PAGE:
Southern Lumber & Coal v. MP Olson Real Est.Annotate this Case
426 N.W.2d 504 (1988)
229 Neb. 249
SOUTHERN LUMBER & COAL CO., A Nebraska Corporation, Appellant, v. M.P. OLSON REAL ESTATE AND CONSTRUCTION CO., INC., A Nebraska Corporation, and Marvin P. Olson, Appellees.
Supreme Court of Nebraska.
July 22, 1988.
*505 James E. Riha, Omaha, for appellant.
C. Jan Headley, of Headley & Sullivan Law Offices, Omaha, for appellees.
HASTINGS, C.J., and CAPORALE, SHANAHAN, and FAHRNBRUCH, JJ., and JOHN MURPHY, District Judge.
Plaintiff-appellant, Southern Lumber & Coal Co., a Nebraska corporation, alleges that the corporate defendant-appellee, M.P. Olson Real Estate and Construction Co., Inc., also a Nebraska corporation, is a sham, as the consequence of which its corporate existence should be disregarded as to the individual defendant-appellee, Marvin P. Olson, and both he and the corporate defendant should be held liable for certain debts the latter incurred. The trial court entered judgment in the sum of $8,726.42, plus prejudgment interest of $3,766.87 together with a $1,000 attorney fee, in favor of plaintiff against the corporate defendant, but dismissed the petition as to the individual defendant Olson. In this appeal, plaintiff asserts the trial court erred in dismissing its action against Olson. The corporate defendant has not appealed. We affirm.
Olson was involved in the home construction business in Omaha from approximately 1972 through 1983 and formed the corporate defendant in February of 1974 for the purpose of building and selling houses on land developed by others.
Olson initially capitalized the corporate defendant, which so far as the record reveals still existed at the time of trial, with $1,000 in cash, a note for $7,500, and the donation of equipment, furniture, and fixtures; he subsequently contributed two building lots and additional cash totaling approximately $12,000 in value, for which he took back the corporate defendant's note, which was carried on the corporation's books as a "note payable." Both the corporate defendant's accountant and the plaintiff's tax expert testified that such an arrangement is common in the housing construction industry. The corporate defendant subsequently built homes on the two building lots contributed by Olson; the corporate defendant's 1982 tax return states that its debt to Olson totaled $14,628.16 by the end of that year.
*506 Minutes of the corporate defendant's directors' meetings indicate that Olson served as president and treasurer of the corporation throughout its life. The first person serving as vice president and secretary resigned on May 15, 1974. The individual succeeding to those positions resigned in 1982, at which time Olson was elected secretary. Apparently, no one was thereafter elected as corporate vice president, and Olson has served as the corporate defendant's sole director since 1983. Annual stockholder's meetings were held every January from 1975 through 1986, inclusive. The record indicates that in 1984, 1985, and 1986, the corporate defendant held joint stockholder's and director's meetings; Olson was the only person attending in either capacity.
Throughout the existence of the corporate defendant, Olson was its sole shareholder and its only employee. There was no arrangement for Olson to draw wages from the corporate defendant; instead, Olson received an annual bonus determined in consultation with the corporate defendant's accountant and dependent upon the corporation's profits. According to the corporate defendant's accountant, he at some point erroneously treated a personal investment Olson made in Kopecky Development, Inc., as an asset of the corporate defendant. Olson discovered this mistake as he and the accountant were closing the books of the corporate defendant. Although the corporate defendant's 1983 tax return indicates that the $14,628.16 loan from the shareholder, Olson, was repaid by the end of 1983 and that Olson also received a $15,803.31 management fee from the corporation that year, both Olson and the corporate defendant's accountant testified that these were paper transactions necessary to close the corporate defendant's books and cease corporate activity and that Olson in fact received no cash from the corporate defendant in either transaction. Olson declared the $15,803.31 management fee as "other income" on his 1983 individual income tax return, paid income tax on this amount, and did not take a bad debt deduction.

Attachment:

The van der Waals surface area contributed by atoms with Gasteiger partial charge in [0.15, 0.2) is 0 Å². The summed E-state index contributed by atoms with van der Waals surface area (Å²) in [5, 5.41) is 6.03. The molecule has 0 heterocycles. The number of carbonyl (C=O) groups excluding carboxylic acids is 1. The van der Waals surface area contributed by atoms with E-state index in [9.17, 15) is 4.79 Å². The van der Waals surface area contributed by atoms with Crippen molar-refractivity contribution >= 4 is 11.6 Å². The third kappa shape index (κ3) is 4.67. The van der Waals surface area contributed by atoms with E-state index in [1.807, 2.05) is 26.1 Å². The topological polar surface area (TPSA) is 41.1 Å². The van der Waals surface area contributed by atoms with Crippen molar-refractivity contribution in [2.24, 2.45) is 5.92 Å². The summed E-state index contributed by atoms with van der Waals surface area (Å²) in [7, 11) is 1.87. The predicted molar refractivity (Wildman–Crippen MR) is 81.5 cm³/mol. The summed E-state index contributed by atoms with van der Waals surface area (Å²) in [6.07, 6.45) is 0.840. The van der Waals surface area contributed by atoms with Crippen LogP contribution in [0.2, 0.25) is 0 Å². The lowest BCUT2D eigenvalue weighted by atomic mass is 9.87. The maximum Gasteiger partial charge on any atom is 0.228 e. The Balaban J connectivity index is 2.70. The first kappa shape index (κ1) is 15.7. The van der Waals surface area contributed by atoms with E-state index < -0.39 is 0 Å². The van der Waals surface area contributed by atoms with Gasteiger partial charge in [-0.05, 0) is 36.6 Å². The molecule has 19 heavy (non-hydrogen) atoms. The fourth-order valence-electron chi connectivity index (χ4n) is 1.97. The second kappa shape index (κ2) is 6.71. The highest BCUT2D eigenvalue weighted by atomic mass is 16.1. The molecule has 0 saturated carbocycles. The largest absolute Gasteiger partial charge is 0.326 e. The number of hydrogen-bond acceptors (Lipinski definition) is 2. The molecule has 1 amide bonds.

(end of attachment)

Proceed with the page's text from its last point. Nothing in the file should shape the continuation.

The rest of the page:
In general, the corporate defendant purchased building lots in development tracts from Southern Land & Development Co., a closely held corporation whose principals were Milton and Betty Faulk, paying $200 down with the seller carrying the balance. The corporate defendant would then purchase construction materials on credit from plaintiff (another closely held corporation whose principals were Milton, Betty, Charles, and Robert Faulk), use those materials to build a house on the lots it had acquired, and pay off sums due the two Southern companies upon the sale of the house and lot on which it was built. The corporate defendant would sometimes negotiate construction loans from commercial lenders and secure them by giving those lenders first mortgages; in such cases plaintiff would take back second mortgages on the properties. Olson had personally established and participated in this business arrangement with the Southern companies prior to formation of the corporate defendant. Following formation of the corporate defendant, the relationship which had existed between the Southern companies and Olson continued between the Southern companies and the corporate defendant. Over the years, Olson, and later the corporate defendant, participated in such an arrangement with the Southern companies on as many as 100 occasions. Prior to formation of the corporate defendant, plaintiff had drafted purchase agreements which named Olson in his individual capacity as buyer; after formation of the corporate defendant, the corporation was named as buyer in similar documents. The bookkeeper and office manager for both Southern companies testified he was aware that Olson had a corporation; however, he also stated that he was "never really, I guess, made aware, fully aware, that he was doing business as a corporation" with plaintiff.